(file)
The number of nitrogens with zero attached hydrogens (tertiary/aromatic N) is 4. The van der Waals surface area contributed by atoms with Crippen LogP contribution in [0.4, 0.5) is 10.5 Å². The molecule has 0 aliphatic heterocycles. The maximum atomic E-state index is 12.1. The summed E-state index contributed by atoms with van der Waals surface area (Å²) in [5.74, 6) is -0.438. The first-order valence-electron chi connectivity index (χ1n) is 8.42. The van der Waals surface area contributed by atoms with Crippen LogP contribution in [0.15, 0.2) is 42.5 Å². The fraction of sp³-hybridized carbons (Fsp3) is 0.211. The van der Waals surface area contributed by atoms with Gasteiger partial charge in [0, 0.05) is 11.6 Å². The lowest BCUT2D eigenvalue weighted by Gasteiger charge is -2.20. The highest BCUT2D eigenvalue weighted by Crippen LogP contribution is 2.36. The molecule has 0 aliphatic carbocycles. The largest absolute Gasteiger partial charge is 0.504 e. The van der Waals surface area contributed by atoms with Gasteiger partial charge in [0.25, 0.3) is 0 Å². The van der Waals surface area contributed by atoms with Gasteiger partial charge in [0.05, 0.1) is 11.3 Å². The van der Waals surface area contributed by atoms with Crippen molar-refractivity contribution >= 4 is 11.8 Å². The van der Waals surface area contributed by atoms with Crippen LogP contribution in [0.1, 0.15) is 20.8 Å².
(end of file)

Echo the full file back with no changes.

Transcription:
The number of nitrogens with zero attached hydrogens (tertiary/aromatic N) is 4. The van der Waals surface area contributed by atoms with Crippen LogP contribution in [0.4, 0.5) is 10.5 Å². The molecule has 0 aliphatic heterocycles. The maximum atomic E-state index is 12.1. The summed E-state index contributed by atoms with van der Waals surface area (Å²) in [5.74, 6) is -0.438. The first-order valence-electron chi connectivity index (χ1n) is 8.42. The van der Waals surface area contributed by atoms with Crippen LogP contribution in [0.15, 0.2) is 42.5 Å². The fraction of sp³-hybridized carbons (Fsp3) is 0.211. The van der Waals surface area contributed by atoms with Gasteiger partial charge in [0, 0.05) is 11.6 Å². The lowest BCUT2D eigenvalue weighted by Gasteiger charge is -2.20. The highest BCUT2D eigenvalue weighted by Crippen LogP contribution is 2.36. The molecule has 0 aliphatic carbocycles. The largest absolute Gasteiger partial charge is 0.504 e. The van der Waals surface area contributed by atoms with Gasteiger partial charge in [0.25, 0.3) is 0 Å². The van der Waals surface area contributed by atoms with Gasteiger partial charge in [0.05, 0.1) is 11.3 Å². The van der Waals surface area contributed by atoms with Crippen molar-refractivity contribution >= 4 is 11.8 Å². The van der Waals surface area contributed by atoms with Crippen LogP contribution in [0.1, 0.15) is 20.8 Å².